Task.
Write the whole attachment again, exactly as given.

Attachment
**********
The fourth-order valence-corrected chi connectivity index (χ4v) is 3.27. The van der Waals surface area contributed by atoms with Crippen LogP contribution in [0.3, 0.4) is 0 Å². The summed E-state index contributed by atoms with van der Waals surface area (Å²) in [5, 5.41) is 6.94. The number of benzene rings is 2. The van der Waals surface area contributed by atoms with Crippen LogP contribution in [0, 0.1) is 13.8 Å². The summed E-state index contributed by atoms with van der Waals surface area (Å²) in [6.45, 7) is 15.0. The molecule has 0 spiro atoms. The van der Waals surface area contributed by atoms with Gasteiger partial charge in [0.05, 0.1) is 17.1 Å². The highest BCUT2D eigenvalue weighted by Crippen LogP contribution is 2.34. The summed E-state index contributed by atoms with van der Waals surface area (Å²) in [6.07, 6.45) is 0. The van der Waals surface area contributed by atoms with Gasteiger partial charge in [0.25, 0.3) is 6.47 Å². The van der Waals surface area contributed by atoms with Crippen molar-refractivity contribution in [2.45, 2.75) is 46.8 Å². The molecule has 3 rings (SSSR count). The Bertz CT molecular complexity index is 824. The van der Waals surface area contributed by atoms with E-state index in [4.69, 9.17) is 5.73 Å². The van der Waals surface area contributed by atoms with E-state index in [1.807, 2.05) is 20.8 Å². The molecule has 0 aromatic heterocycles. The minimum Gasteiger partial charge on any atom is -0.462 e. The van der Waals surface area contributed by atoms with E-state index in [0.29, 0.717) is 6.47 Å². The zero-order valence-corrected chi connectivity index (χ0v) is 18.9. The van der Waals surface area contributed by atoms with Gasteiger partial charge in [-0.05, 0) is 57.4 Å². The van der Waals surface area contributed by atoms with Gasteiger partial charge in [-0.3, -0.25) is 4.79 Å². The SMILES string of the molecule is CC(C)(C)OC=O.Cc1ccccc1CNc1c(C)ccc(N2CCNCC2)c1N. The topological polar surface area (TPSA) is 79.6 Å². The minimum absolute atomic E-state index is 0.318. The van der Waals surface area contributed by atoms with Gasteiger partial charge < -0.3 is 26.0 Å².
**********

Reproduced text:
The fourth-order valence-corrected chi connectivity index (χ4v) is 3.27. The van der Waals surface area contributed by atoms with Crippen LogP contribution in [0.3, 0.4) is 0 Å². The summed E-state index contributed by atoms with van der Waals surface area (Å²) in [5, 5.41) is 6.94. The number of benzene rings is 2. The van der Waals surface area contributed by atoms with Crippen LogP contribution in [0, 0.1) is 13.8 Å². The summed E-state index contributed by atoms with van der Waals surface area (Å²) in [6.45, 7) is 15.0. The molecule has 0 spiro atoms. The van der Waals surface area contributed by atoms with Gasteiger partial charge in [0.05, 0.1) is 17.1 Å². The highest BCUT2D eigenvalue weighted by Crippen LogP contribution is 2.34. The summed E-state index contributed by atoms with van der Waals surface area (Å²) in [6.07, 6.45) is 0. The van der Waals surface area contributed by atoms with Gasteiger partial charge in [0.25, 0.3) is 6.47 Å². The van der Waals surface area contributed by atoms with Crippen molar-refractivity contribution in [2.45, 2.75) is 46.8 Å². The molecule has 3 rings (SSSR count). The Bertz CT molecular complexity index is 824. The van der Waals surface area contributed by atoms with E-state index in [4.69, 9.17) is 5.73 Å². The van der Waals surface area contributed by atoms with E-state index in [1.807, 2.05) is 20.8 Å². The molecule has 0 aromatic heterocycles. The minimum Gasteiger partial charge on any atom is -0.462 e. The van der Waals surface area contributed by atoms with E-state index in [0.29, 0.717) is 6.47 Å². The zero-order valence-corrected chi connectivity index (χ0v) is 18.9. The van der Waals surface area contributed by atoms with Gasteiger partial charge in [-0.05, 0) is 57.4 Å². The van der Waals surface area contributed by atoms with Gasteiger partial charge in [-0.3, -0.25) is 4.79 Å². The SMILES string of the molecule is CC(C)(C)OC=O.Cc1ccccc1CNc1c(C)ccc(N2CCNCC2)c1N. The topological polar surface area (TPSA) is 79.6 Å². The minimum absolute atomic E-state index is 0.318. The van der Waals surface area contributed by atoms with Gasteiger partial charge < -0.3 is 26.0 Å².